California health clinic money runs dry

August 23, 2010 6:49:07 PM PDT
The state legislature's failure to deliver a budget plan on time is about to start hurting some of California's most vulnerable people. Health clinics that treat the poor all over California are about to run out of money.

About four million Californians rely on those community health clinics and they visit the clinics at an average of four times a year, but medical care could be challenging in the coming weeks and maybe months.

Nearly 1,000 community health clinics for the poor across the state, like Las Palmas, are in trouble. On Monday, the state issued the very last Medi-Cal checks it can during the budget stalemate, which is now in its 54th day.

Clinics had been staying afloat using the state's $2 billion emergency fund, but it has now run dry. Doctors say they'll cut back services and hope they won't have to shut down.

"We're going to end up with skeleton coverage, and the care is going to be minimized. Patients are going to suffer," says Augusto Sy, M.D. from the Las Palmas Health Clinic.

Ceceilia Savala's family is on Medi-Cal; the budget stalemate has already forced her to go to four clinics because many won't take new patients as long as the state isn't paying. She worries this clinic might close its doors.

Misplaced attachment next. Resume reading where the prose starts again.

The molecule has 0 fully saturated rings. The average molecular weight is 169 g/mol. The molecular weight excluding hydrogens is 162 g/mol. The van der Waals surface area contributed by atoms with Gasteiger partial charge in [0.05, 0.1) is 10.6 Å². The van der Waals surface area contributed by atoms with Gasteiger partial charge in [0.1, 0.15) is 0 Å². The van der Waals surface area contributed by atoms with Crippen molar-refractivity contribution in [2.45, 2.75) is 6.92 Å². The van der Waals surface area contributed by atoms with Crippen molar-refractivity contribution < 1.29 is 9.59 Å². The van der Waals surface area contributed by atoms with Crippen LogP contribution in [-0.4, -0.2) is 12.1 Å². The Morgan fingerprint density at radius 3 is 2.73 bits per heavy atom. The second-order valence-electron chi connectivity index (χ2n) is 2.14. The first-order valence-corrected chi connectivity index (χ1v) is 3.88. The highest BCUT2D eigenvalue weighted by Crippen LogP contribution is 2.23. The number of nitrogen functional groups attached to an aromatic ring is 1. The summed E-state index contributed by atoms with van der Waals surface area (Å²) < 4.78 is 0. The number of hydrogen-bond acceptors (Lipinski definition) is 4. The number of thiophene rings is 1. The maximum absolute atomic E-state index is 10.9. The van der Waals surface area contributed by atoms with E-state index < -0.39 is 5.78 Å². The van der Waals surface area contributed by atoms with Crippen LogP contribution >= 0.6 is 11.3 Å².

"We don't have the finances if she gets sick or anything. So she'll stay sick, I guess. It's sad. It's sad," says Savala.

Budget negotiations have been painstakingly slow. Democrats cannot stomach anymore cuts or even the total elimination of social programs and want to raise taxes to help save them.

"While we recognize the great pain in the clinics not getting the payment they need and deserve, it's a worse outcome to eliminate the clinics," says St. Sen. Darrell Steinberg, D-Sacramento.

But Gov. Arnold Schwarzenegger refuses to entertain proposals that raise taxes in this recession.

"As soon as the Legislature passes a budget that we can sign that does not include taxes, then we'll be able to make those payments," says Rachel Arrezola, the governor's spokesperson.

Such strong stands cause further delay and hurt Californians who aren't part of the budget process.

"We're the ones that are lower poverty, we're the ones that get the short end of the stick," says Savala.

The latest state budget ever was September 23.

On Monday, the state controller and the state treasurer told the Legislature that public schools will not be getting their $2.5 billion payment next month as long as there's no state budget.


Load Comments